Cyclin-dependent-like kinase 5 is required for pain signaling in human sensory neurons and mouse models

Abstract

Cyclin-dependent-like kinase 5 (CDKL5) gene mutations lead to an X-linked disorder that is characterized by infantile epileptic encephalopathy, developmental delay, and hypotonia. However, we found that a substantial percentage of these patients also report a previously unrecognized anamnestic deficiency in pain perception. Consistent with a role in nociception, we found that CDKL5 is expressed selectively in nociceptive dorsal root ganglia (DRG) neurons in mice and in induced pluripotent stem cell (iPS)-derived human nociceptors. CDKL5-deficient mice display defective epidermal innervation, and conditional deletion of CDKL5 in DRG sensory neurons impairs nociception, phenocopying CDKL5 deficiency disorder in patients. Mechanistically, CDKL5 interacts with calcium/calmodulin-dependent protein kinase II α (CaMKIIα) to control outgrowth and transient receptor potential cation channel subfamily V member 1 (TRPV1)-dependent signaling, which are disrupted in both CDKL5 mutant murine DRG and human iPS-derived nociceptors. Together, these findings unveil a previously unrecognized role for CDKL5 in nociception, proposing an original regulatory mechanism for pain perception with implications for future therapeutics in CDKL5 deficiency disorder.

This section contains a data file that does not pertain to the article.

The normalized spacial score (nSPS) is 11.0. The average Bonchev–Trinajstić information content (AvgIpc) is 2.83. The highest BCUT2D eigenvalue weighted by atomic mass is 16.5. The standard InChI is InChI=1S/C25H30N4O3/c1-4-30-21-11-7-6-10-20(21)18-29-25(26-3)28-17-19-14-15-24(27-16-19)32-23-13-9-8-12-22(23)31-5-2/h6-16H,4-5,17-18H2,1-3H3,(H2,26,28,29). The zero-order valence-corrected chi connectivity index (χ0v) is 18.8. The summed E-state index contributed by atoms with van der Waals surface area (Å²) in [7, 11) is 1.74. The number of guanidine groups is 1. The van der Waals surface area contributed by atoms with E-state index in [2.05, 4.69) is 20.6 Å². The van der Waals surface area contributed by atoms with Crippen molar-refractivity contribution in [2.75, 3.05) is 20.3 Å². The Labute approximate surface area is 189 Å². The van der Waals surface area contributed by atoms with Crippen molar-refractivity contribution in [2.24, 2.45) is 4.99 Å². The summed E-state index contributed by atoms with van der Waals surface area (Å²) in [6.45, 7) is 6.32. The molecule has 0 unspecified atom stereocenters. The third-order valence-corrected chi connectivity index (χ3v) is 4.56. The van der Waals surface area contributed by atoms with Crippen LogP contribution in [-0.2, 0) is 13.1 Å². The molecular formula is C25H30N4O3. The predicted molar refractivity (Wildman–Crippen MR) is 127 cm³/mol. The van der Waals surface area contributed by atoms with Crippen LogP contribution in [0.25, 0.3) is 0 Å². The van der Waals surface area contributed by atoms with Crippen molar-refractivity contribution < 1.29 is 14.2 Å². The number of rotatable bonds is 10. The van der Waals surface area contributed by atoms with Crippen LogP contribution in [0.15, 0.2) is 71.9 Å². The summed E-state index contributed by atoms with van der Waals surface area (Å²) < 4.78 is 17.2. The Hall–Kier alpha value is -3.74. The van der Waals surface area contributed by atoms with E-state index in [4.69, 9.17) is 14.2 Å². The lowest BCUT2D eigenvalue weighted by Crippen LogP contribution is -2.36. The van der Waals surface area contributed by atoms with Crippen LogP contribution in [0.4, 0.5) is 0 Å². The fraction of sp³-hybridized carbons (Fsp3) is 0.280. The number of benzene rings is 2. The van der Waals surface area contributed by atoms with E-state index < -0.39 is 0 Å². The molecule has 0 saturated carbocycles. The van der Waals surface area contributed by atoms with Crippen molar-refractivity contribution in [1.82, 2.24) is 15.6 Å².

Journal details

Volume 12
Issue number 551
Pages eaax4846
Available online
Publication date